Summary and Analysis (v2.0) of Public Comments for New Consumer¹s Constituency Petition and Charter
Summary and analysis (v2.0) of public comments for: New Consumer's Constituency Petition and Charter Comment period ended: 13 February 2010 Summary published: 15 February 2010/16 February (v2.0) Preparation by: Robert Hoggarth, Senior Policy Director I. BACKGROUND In June 2008, the Board of Directors endorsed a series of recommendations on how to improve the structures and operations of the Generic Names Supporting Organization (GNSO). One of the significant drivers of those recommendations was the goal of maximizing participation in the GNSO and its policy development processes. Among the various recommendations endorsed by the Board was that ICANN take steps to clarify and promote the option to self-form new constituencies as a means to increase participation in GNSO policy development activities. The current ICANN Bylaws provide that any group of individuals or entities may petition the Board for recognition as a new or separate constituency, in accordance with Section 5(4) of Article X. Such a petition must explain (1) why "the addition of such a Constituency will improve the ability of the GNSO to carry out its policy-development responsibilities" and (2) why "the proposed new Constituency would adequately represent, on a global basis, the stakeholders it seeks to represent." To date, the ICANN Board has received a total of four formal petitions from prospective constituencies, including the subject of this forum - the Consumers Constituency (CC). At the direction of the Board, the ICANN Staff developed a two-step process for potential new constituencies to follow. The proponent of the Consumers Constituency (CC) completed the first step of the process on 28 February 2009 by filing a Notice of Intent to Form a New Constituency <http://gnso.icann.org/en/improvements/consumers-constituency-noif-28feb09.pdf> [PDF, 28K]. The proponent of the Consumers Constituency (CC) completed the second step of the process- submission of a New Constituency Petition and Charter <http://gnso.icann.org/en/improvements/consumers-constituency-petition-charter-redacted-10apr09.pdf> [PDF, 228K] and Introduction Letter <http://gnso.icann.org/en/improvements/consumers-constituency-intro-letter-10apr09.pdf> [PDF, 109K] on 14 April 2009. The Consumers Constituency (CC) proposal was first made available for community review and comment on 15 April 2009 (see - http://www.icann.org/en/public-comment/public-comment-200905.html#consumers <http://www.icann.org/en/public-comment/public-comment-200905.html#consumers> ). The comments submitted in that proceeding were summarized by the staff and shared with the Board and the community (see - http://forum.icann.org/lists/gnso-consumers-constituency/msg00007.html <http://forum.icann.org/lists/gnso-consumers-constituency/msg00007.html> ). Subsequently, members of the Board had questions about the proposal that were communicated to the Consumers Constituency (CC) proponents by the Staff and resulted in the proponents modifying their proposal. Those modifications were transmitted to the Board on 15 September 2009 prior to the community gathering in Seoul, South Korea (see - http://gnso.icann.org/en/improvements/newco-process-en.htm <http://gnso.icann.org/en/improvements/newco-process-en.htm> , http://gnso.icann.org/en/improvements/consumers-constituency-noif-redacted-15sep09.pdf <http://gnso.icann.org/en/improvements/consumers-constituency-noif-redacted-15sep09.pdf> and http://gnso.icann.org/en/improvements/consumers-constituency-charter-15sep09.pdf <http://gnso.icann.org/en/improvements/consumers-constituency-charter-15sep09.pdf> ). Subsequently, the Board's Structural Improvements Committee directed the Staff to post the revised proposal for this further community review and comment period. Community comment on new constituency petitions and charters is an important component of the Board's evaluation of these petitions and will be used to inform the Board's decisions to approve or, at its option, to recommend any alterations or amendments to the various submissions. II. GENERAL COMMENTS & CONTRIBUTORS As of the time this summary was prepared, a total of 13 community members submitted comments in the forum regarding the revised CC proposal. The contributors, both individuals and organizations, are listed below in alphabetical order (with initials noted in parentheses). The initials will be used in the foregoing narrative to identify specific quoted contributions. Organizations and Groups: * At-Large Advisory Committee (ALAC) (submitted by Beau Brendler) * GoDaddy.com, by Tim Ruiz (GDC) (submitted by James Bladell) Individuals: * Beau Brendler and Holly Raiche (BB/HR) (as CC Co-chairs)(submitted by Beau Brendler) * Eric Brunner-Williams (EBW) * Rafik Dammak and Alex Gakura (RD/AG) * Avri Doria (AD) * Cheryl Langdon-Orr (CLO) * Evan Leibovitch (EL) * Milton Meuller (MM) * Holly Raiche (HR) * Gareth Shearman (GS) * Rosemary Sinclair (RS) (due to apparent technical difficulties, at the time of posting the original version of this summary/analysis document, RS's comments had not been fully accepted by the ICANN forum system. This document (v2.0) has been updated to reflect those comments.) * Mary Wong (MW) (submitted twice due to technical problems) III. SUMMARY & ANALYSIS This document is intended to broadly and comprehensively summarize the comments of the various contributors to this forum but not to address every specific argument or position stated by any or all contributors. The Staff recommends that readers interested in specific aspects of any of the summarized comments or the full context of others refer directly to the specific contributions. All comments can be found in the order they were submitted at http://forum.icann.org/lists/consumers-constituency-petition/. With one exception, the submitted comments all generally support the concept of consumer representation in the GNSO, but reflect different points of view regarding the specifics of the pending proposal or the timing of Board action on the petition. Those in support of granting the petition at this time note the growing global support for the proposal by established consumer organizations, the substantial value a consumers voice would offer to the GNSO and the growing length of time the petition has been pending, Those opposing action at this time assert that even if the Board is inclined to support the pending CC proposal, that development of a permanent Non Commercial Stakeholders Group (NCSG) Charter should be concluded before consideration is given to the forming of any specific NCSG constituencies. Some express specific reasons for rejecting the pending proposal. They assert that premature approval of the CC could create difficulties in the relationship of the NCSG and any new/future constituencies. In some cases, opponents assert that the new CC is not even necessary given the direction that some favor for the NCSG organizational structure of the existing NCSG. Still others assert that the CC structure would be duplicative of existing ICANN bodies. Consumers Constituency (CC) Proposal Opponents: Mary Wong (MW) "strongly believe[s] that consumers - both commercial and non-commercial - are important contributors to ICANN and essential stakeholders in it. She does not, however, support the approval of the CC "in the form proposed at this time." She says, "the existing ICANN framework - including the NCSG, which has welcomed many new members who represent consumer organizations and/or who are involved in consumer policy issues - is adequately equipped to ensure that consumer interests are specifically represented." She says, "this is not to say that a better job of outreach and focused discussion over matters of concern to all consumers cannot and should not be done; however, the establishment of a formal constituency simply in order to do so, and at a time when the NCSG Charter is still being finalized, is both unnecessary and unwise." MW says, "it is not clear that a formal, Board-approved constituency is necessarily a better vehicle for funneling and representing community concerns than a bottom-up, self-organized interest group formed from within a wider SG." Noting that the Board has approved the Registry SG which encompasses the concept of interest groups, she says, "it seems far more preferable to encourage the formation of interest groups by and within the SGs rather than further entrench the old constituency model in its organizational framework." MW says, the proposed CC Charter itself is "problematic." For example, she says, "Many of the structures and processes elaborated on in the Charter (e.g. the provision for both an Executive Committee and Policy Committee) mirror the structures and processes of the NCSG." She says, "This additional layer of bureaucracy and operational procedure is likely to complicate and confuse both existing as well as potential NCSG members, and potentially lead to unnecessary delays and complications in SG-constituency relationships." She is concerned that the Charter "still reflects the potential for a one constituency one Councilor model." She is also concerned that "the single criteria for organizational membership of the Consumers Constituency is that it is a non-commercial entity." She asserts that "there is no requirement that members of the constituency have any link to any consumer-oriented interests or related work." Avri Doria (AD) says she "strongly supports the creation of a Consumer Interest Group/Constituency within the NCSG." She says "the influence of consumer advocacy groups, both non-commercial and commercial in ICANN is a critical necessity" and "depending on the nature of the final charter of the NCSG," she "may support a Consumer Interest Group/Constituency in getting Board approval as an official Board approved Constituency at some future time." But, regarding the present CC proposal AD asserts, "the pending proposal should be rejected for four reasons. First, AD says, "The proposed constituency is not representative of the non-commercial consumer organizations already present in the GNSO. She says, the NCUC contains a number of consumer organizations already and those members have not, to her knowledge, "been consulted or included in the formation of this proposed constituency." She says, "Additionally these consumer groups and individual advocates are currently discussing the formation of a Consumer Advocacy Interest-Group/Constituency within the structure of the NCSG." Second, AD says, "The membership criteria for this constituency are not clear." Echoing MW's concerns she says, "While the petition and the charter are clear that industry funded consumer agencies would not be eligible for membership it does not place any restrictions on the membership basis of the various consumer organizations." Third, AD says "The NCSG is still operating and developing under a temporary charter that would make it disruptive to ongoing processes to fold a new Board approved constituency into the new stakeholder group." She says, "The NCSG has established membership in the NCSG as basic to the stakeholder group and to Interest-Group/Constituency formation." AD says, "the NCUC is ready to devolve into a multitude of Interest-Groups/Constituencies with the NCSG." She says, "With the formation of the NCSG, it is the intention of many to try and spin out several Interest-Groups/Constituencies who can each focus on their own non-commercial agenda and participate in the GNSO processes as integral parts of the NCSG." She is concerned that, "If a new Consumer Constituency is created at this point, it will put a stop to this process and force the NCUC to remain a single large constituency." Finally, AD says that "even if the final status of the permanent NCSG charter were to require Board approved constituencies as opposed to Interest-groups, it is important that a new group show its commitment to ICANN and the GNSO before its existence be formalized." She says, "To date all that has been seen of the CC are the two leaders, and while they have participated in some working groups either in their own personal capacity or as ALAC representatives, there has been no apparent attempt on their part to bring the greater group of prospective members into the discussions." AD says, "It is my fervent hope that the consumer groups in the NCSG, including those already in the NCUC, and those who are part of the CC application, will form together to create an Interest-Group/Constituency for non commercial consumer advocacy." Milton Mueller (MM) says, "the main problem with the CC application is that it is being made before any final charter or structure for the NCSG has been ratified by the SIC and the Board, and before the advocates of the CC have even joined the NCSG." MM says, "It is imperative that the CC and the NCSG charter be based on compatible assumptions about voting, representation and procedure." He says, "it is imperative that those who want to claim the mantle of 'Consumer representatives' work together with any and all consumer organizations already involved in ICANN and not attempt to create a separate island." He asks the Board to "make it clear to the CC advocates that they need to join the NCSG, and make an effort to allow all eligible existing organizations within it to join in on its formation, before their application will be approved." MM says, "there are contradictions and incompatibilities between the way the NCSG is being set up and the proposed CC charter." He says, "These issues must be resolved before any new constituency is approved." He says, "It is simply a matter of following the proper sequence. One must complete the formation of the NCSG first, before an[y] new constituency applications are approved." MM asserts, "There are real issues regarding the legitimacy of this group's claim to represent consumers." He says, "There are also important questions about the degree to which its backers are part of the noncommercial sector or represent business interests." He says, "The major national and international noncommercial consumer advocacy organizations, such as the Consumers Union in the USA or Consumers International, do not seem to be involved in this effort." He says "To date, the advocates of this CC have not contacted the NCSG, nor made any effort to join it, nor have they invited the half-dozen or so consumer groups already in the NCUC to participate in their effort." MM admits that "the size and scope of group backing the CC proposal is a secondary issue." The real issue, he says, "is the contradiction between its organizational model and that of the NCSG. He says, "It is important to know that the NCSG charter currently being developed by the NCSG and reviewed by the SIC envisions a model in which all constituency members must first become members of the NCSG, subject to its eligibility requirements, and then go through an integrated NCSG voting process to elect Council representatives and form new constituencies." MM asserts that "if [the Board] approves the CC before the structure of the NCSG is set, or if there are incompatibilities between the CC charter and the NCSG Charter, they could create confusion and some severe contradictions and political tensions in the process of chartering the NCSG." In their joint comment, Rafik Dammak and Alex Gakura (RD/AG) say they oppose the CC charter proposal. As members of the African Region, their fundamental point of view appears to be that the proposed constituency is not representative of the global stakeholders it purports to represent and will not improve the GNSO in its policy development activities. They assert that they were not consulted in its formation, and express concern that the interests of the African Region have not been considered in the development of the constituency charter. They appear to believe that the interest of consumers and the African region can best be managed in the context of the present NCSG and that the CC proposal will not improve policy development process responsibilities relevant to or important to Africa. Go Daddy (GDC) asserts that "the primary concern in our earlier comments remains unresolved." GDC is concerned "that CC is duplicative of other bodies in the GNSO and ICANN." GDC says the revised NOI[F] and Charter do not "present a compelling reason why the issues it seeks to address cannot be raised in the context of the At Large community and the Non-Commercial Stakeholders Group." GDC asks the Board to "request further clarification and refinement of the membership criteria before approving the proposal." Eric Brunner-Williams (EBW says the Board should "thank the proposants for their efforts and decline the offer to create this particular Constituency." He provides some interesting background comments on the original vision of ICANN representation and raises some concerns about the overall constituency structure, including an expression of regret that the Board did not approve the proposal of the City TLD Constituency. With respect to the pending Consumers proposal, EBW is concerned that the CC Charter "proposes, at [Section] 11.2.3, to find funding 'From major actors in the industry, including without limitation, registrars, registries, Internet service providers, and so forth" and at [Section] 11.2.4, "From the Non-Commercial Stakeholders Group (NCSG) and ICANN." He says, "neither of these approaches could lead to an independent or sustainable Constituency" and "this weakness is not cured by [Section] 11.3, Conflicts of Interest." EBW notes that the CC Charter anticipates a rather small number of members participating in the activities of the Constituency, "as it devotes all of [Section] 10 to standards and discipline." He says, "If there are "users" the tools to manage their self-expression to their best ends is not a 'Communications Officer'." He asserts, "this simply can't scale, and seems irreconcilable with [Section] 9's statement on outreach, '... to be as inclusive and representative of non-commercial Internet users as possible ...'." CC Proposal Support: The CC Co-chairs (BB/HR) say, "Our commitment to this constituency has not wavered in the year since it was first proposed. Our intent remains the same: To create a venue for international organizations, whose primary duty is to advocate on behalf of consumers in matters of purchase and trade, to have a strong voice in the GNSO, the most active of ICANN's policy making bodies." BB/HR assert, "based on ... support from a growing number of consumer organizations, we believe the [B]oard should be strongly compelled to approve the Consumers Constituency." They say, "despite that the constituency has been in a holding pattern for several months, we have made a solid start in outreach and recruiting of organizations. They note that "formal (written) commitments to join the constituency have come from: Australian Communications Consumer Action Network (ACCAN) / Australia; Telecom and Internet Klantenvereniging (TIK) / Belgium; EKPIZO ["The Quality of Life"] Consumers Association / Greece; and ZPS Slovene Consumers' Association / Slovenia. Coincidently, addressing MM's earlier-submitted comment, they note that EKPIZO and ZPS are full members of Consumers International, "a 50-year-old member organization with 220 member organizations in 115 countries, and a likely ally in communication and recruitment for the larger organization." BB /HR explain that in addition to interest expressed by the Consumers Association of Canada (CAC), "two consumer organizations in France and Mexico have been contacted by the CC's ICANN board-appointed representative, and their status should be clear by the Nairobi meeting." They note that if the organization from Mexico chooses to join the nascent CC, "the proposed constituency would have representation from the North American, European, Asia-Pacific, and Latin American/Caribbean regions." They assert this is "a remarkable start for a proposed and not formally approved organization." Addressing the challenge of recruiting for an as-yet-unapproved body, they say, "we seek to remind the [B]oard of the significant challenge involved in recruiting any volunteers, let alone whole institutions with limited resources and full policy plates, to a 'constituency' yet to actually be approved, whose representational structure is untested, and whose role within a larger group (NCSG) remains unclear." The CC proponents assert that, "as promised in Seoul, we have continued to recruit organizations despite a lack of clarity on the proposed constituency's future. EKPIZO joined us a short time ago, quite some time after the SIC's meeting with the Consumer Constituency's co-chairs. In addition, since Seoul we have prepared various Consumers Constituency briefing papers. BB/HR say, "We remain committed to the principles and goals outlined in the revised Notice of Intent to Form and look forward to renewed and more effective outreach as soon as the [B]oard makes the decision to formalize the constituency's existence." Commenting separately, Holly Raiche (HR) expands on the recruiting aspect of her support for the CC. She says, "I am in the process of contacting other consumer organisations in the UK and Honk Kong, and I know other are doing the same elsewhere. As the organisaitons [sic] become aware of the potential impact of ICANN policies on the Internet, they become very interested in being involved in those policy debates. However, I am faced with the same issue each time I am asked how organisations can participate - it is difficult to ask organisations to join something that does not exist, particularly where support arrangements are not clear and membership not confirmed." In supporting the CC proposal, ALAC says, "consumer and public interest groups must have a representative voice in the GNSO policy-making environment." ALAC comments favorably on "the organizers' efforts to recruit additional organizations, including most recently the Greek consumer group EKPIZO, and to obtain formal commitments from those who have already expressed interest." ALAC notes, "Supporters of the Consumers Constituency include consumer organizations and consumer representatives in Australia, Belgium, Canada, Greece, Slovenia and the United States. ALAC says it, "strongly encourage[s] the Board to approve the Consumers Constituency so its organizers can continue to recruit new members to ensure the most solid foundation possible at this early stage of a constituencies' progress and give consumer and public interest groups a voice in the GNSO policy development process." <#_ftn1> Submitting comments in her personal capacity as "an active consumer advocate", Cheryl Langon-Orr (CLO) supports the CC petition and characterizes it as "an important step forward in assuring a variety of platforms exist within ICANN and the GNSO where our interests and objectives can be properly forwarded and developed into policy and process outcomes." In his personal capacity, Evan Leibovitch (EL) expresses support for the CC proposal. He says, "In my experience, consumer organizations have approached advocacy from a different perspective -- less theoretical and more results-driven than that of conventional civil society. As such, I believe it is important that ICANN empower this community as a discrete ICANN stakeholder group which may define common priorities, tactics and partnerships. Moreover, it will bring a much needed perspective directly within GNSO -- that of Internet end-users who depend upon a well-functioning domain name-space yet neither buy nor sell domains." EL says, "In discussions within the North American Region of ICANN At-Large, I have observed that our participants have consistently encouraged ALAC's support of a new consumer constituency. In addition, I offer my own personal and enthusiastic endorsement. This can't happen soon enough." <#_ftn2> Rosemary Sinclair (RS) submitted comments that carefully relate the value of a new Consumers Constituency to the recent Affirmation of Commitments (AOC) document. Noting her experiences with INTUG, ATUG, APECTEL and OECD-CISP, she notes that in the AOC, ICANN has made "key commitments" to "ensure that decisions made related to the global technical coordination of the DNS are made in the public interest and are accountable and transparent" and to "promote competition, consumer trust, and consumer choice in the DNS marketplace." She says, "The emphasis on 'public interest' in the AOC makes the development of effective public interest advocacy on consumer issues essential for the GNSO." She adds that "a formally established Consumer Constituency" would provide a structure within ICANN for work on those issues." RS says delivering effectively on the AOC commitments "will require direct input from Consumer Representatives." She says, "The formation of a Consumer Constituency within the NCSG in the GNSO is a very clear signal that [the] ICANN Board intends to and is able to meet these important commitments." She notes, "The need for effective advocacy in ICANN policy development on behalf of consumers is growing. Consumers are relying on the Internet more and more for everyday transactions between themselves and community agencies, government services and businesses." She says, "ICANN decisions must reflect the commercial interests of industry and the public interest concerns of consumers as users of the DNS." Evaluating the stated mission and purpose of the proposed constituency, RS notes that, "The title 'Consumer Constituency' will provide a ready point of entry into ICANN for Consumer Organisations interested in ICANN issues such as the development of new generic and internationalized Domain Names, the security and stability of the DNS, competition, consumer trust and consumer choice." She agrees that, "the right 'home' for the Constituency [is] in the NCSG of the GNSO." Addressing the membership proposal of the CC, RS says, "The Consumer Constituency Charter would have to be reviewed to ensure coherence with the overarching NCSG Charter when [it] is finalised." She acknowledges "It is possible that some of the existing members of NCSG may wi[s]h to join the Consumer Constituency. She says, "Once a Consumer Constituency is formally established in ICANN, it will be easier to introduce Consumer Groups to ICANN and vice versa." She explains that, "at present ICANN presents an imponderable face to outsiders - particularly those just realising that participation in the Internet Community is a key role in the coming decade and organisations from countries where the tradition of Consumer interests is more recent." RS says, "Constituency Recruitment activities will need support from ICANN due to the resource constraints and asymmetry that exists between the commercial and non-commercial groups in ICANN." She says, "Australia provides a good model with government funding for an independently chartered organisation ACCAN." IV. NEXT STEPS The ICANN Board is likely to consider all the relevant community input regarding the CC proposal and will move forward accordingly. ________________________________  <#_ftnref> Since the comments were submitted to the forum by one of the CC proponents, AD asks "is it the norm for the co-chair of the proposed Consumer Constituency to be the one to send endorsement from the ALAC to the comment area." AD says, "The ALAC chair offered her personal support, but did not pass on a formal ALAC endorsement, so I wonder the extent to which this is an endorsement of the currently proposed charter. Does the ALAC still have consensus on this proposal and have they approved Beau Brendler to speak in their name?"  <#_ftnref> Gareth Shearman also offered his support for the CC proposal without further elaboration.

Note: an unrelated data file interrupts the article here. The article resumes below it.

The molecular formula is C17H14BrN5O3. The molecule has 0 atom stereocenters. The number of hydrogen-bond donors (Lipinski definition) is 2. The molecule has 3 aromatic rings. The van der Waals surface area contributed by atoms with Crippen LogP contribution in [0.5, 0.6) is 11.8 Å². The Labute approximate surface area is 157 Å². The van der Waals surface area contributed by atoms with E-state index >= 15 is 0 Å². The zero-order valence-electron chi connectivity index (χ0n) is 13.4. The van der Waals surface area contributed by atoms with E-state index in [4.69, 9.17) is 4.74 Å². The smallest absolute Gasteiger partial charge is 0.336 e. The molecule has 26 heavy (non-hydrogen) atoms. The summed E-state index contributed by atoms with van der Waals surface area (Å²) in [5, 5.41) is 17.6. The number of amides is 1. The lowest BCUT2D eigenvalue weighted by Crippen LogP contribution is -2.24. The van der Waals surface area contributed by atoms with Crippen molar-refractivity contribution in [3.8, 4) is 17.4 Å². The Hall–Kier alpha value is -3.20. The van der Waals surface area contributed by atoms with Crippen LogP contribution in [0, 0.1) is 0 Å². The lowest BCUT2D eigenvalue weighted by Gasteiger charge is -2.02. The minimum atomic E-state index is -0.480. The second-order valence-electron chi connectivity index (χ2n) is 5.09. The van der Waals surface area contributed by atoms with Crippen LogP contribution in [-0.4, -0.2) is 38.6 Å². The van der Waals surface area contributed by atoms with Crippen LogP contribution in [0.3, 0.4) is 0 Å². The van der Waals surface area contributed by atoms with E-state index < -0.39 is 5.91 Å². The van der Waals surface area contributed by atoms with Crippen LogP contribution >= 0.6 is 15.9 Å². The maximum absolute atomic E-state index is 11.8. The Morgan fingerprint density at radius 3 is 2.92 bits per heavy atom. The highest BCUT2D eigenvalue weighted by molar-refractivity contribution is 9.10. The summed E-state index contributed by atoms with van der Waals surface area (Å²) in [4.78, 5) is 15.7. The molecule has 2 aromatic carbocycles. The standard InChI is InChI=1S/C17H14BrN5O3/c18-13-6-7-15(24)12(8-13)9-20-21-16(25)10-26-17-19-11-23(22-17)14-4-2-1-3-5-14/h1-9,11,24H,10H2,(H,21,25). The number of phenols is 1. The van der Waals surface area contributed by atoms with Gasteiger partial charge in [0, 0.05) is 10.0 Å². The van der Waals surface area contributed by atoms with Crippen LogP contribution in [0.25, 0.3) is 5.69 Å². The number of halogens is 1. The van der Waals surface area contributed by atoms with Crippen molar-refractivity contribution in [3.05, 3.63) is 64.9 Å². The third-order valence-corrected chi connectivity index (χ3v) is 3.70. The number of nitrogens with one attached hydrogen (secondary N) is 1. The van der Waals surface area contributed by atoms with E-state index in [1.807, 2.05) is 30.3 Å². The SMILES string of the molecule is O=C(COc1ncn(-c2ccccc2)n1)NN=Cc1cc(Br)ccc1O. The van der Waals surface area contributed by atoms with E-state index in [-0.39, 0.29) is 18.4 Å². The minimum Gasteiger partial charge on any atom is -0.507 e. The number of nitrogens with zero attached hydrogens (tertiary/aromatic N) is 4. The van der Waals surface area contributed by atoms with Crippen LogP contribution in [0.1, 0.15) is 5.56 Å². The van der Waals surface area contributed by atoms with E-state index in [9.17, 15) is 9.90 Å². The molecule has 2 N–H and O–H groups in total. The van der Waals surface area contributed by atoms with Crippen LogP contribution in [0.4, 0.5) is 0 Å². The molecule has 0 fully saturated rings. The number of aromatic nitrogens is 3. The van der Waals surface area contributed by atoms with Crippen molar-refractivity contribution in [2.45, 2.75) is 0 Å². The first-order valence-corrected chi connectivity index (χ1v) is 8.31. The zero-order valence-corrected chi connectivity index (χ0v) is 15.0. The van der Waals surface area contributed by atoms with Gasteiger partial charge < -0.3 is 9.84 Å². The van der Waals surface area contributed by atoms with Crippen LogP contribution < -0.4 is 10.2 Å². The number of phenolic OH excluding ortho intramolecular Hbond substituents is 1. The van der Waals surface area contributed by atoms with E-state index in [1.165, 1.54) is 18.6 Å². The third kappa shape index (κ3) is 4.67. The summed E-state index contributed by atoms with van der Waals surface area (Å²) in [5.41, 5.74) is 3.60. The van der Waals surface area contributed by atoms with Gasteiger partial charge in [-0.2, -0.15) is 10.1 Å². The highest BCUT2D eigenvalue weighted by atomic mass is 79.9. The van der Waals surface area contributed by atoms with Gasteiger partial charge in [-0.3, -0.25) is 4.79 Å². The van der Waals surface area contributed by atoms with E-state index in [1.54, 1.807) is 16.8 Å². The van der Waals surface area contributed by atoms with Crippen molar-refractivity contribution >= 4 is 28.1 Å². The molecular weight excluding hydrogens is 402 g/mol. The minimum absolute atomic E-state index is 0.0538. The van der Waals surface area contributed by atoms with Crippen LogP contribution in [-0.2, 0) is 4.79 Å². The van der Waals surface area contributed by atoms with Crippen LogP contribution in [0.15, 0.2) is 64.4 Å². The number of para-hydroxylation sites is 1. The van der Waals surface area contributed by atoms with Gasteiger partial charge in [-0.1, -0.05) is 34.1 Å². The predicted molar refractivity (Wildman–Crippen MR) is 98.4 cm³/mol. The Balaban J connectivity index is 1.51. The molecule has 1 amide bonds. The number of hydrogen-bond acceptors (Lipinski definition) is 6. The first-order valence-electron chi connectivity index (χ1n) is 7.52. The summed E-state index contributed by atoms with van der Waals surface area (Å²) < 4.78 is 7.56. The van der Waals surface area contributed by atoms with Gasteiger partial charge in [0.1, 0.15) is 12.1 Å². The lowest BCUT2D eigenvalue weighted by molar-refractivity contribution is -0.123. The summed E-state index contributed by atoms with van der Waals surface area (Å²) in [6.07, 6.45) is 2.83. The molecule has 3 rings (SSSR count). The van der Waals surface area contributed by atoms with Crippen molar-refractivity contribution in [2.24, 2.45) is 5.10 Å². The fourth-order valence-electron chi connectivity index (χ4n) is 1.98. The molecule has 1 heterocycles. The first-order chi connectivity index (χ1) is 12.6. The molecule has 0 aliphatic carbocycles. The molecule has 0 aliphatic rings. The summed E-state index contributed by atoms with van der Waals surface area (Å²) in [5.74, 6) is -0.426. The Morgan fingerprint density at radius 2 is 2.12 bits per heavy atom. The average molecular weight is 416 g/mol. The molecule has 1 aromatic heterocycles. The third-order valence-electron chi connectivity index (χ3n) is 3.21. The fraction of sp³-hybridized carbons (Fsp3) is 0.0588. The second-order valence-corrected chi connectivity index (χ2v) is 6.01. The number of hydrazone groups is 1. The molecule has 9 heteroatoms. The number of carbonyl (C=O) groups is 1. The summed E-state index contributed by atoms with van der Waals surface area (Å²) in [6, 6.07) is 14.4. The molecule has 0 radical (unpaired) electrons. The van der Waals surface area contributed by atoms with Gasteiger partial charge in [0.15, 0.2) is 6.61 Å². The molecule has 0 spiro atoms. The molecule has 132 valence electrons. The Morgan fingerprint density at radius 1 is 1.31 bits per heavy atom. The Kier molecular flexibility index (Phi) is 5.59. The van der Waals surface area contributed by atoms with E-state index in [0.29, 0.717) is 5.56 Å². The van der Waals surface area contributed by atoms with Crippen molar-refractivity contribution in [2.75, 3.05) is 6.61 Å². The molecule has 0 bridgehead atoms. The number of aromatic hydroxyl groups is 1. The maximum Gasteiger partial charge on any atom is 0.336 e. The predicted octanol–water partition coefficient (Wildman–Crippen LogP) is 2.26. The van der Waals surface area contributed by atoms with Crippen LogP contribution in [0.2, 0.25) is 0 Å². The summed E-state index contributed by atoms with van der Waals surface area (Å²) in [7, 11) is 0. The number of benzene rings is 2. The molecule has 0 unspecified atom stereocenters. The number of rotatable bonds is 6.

Consumers Constituency Public Forum Summary & Analysis (v2.0) Feb '10.doc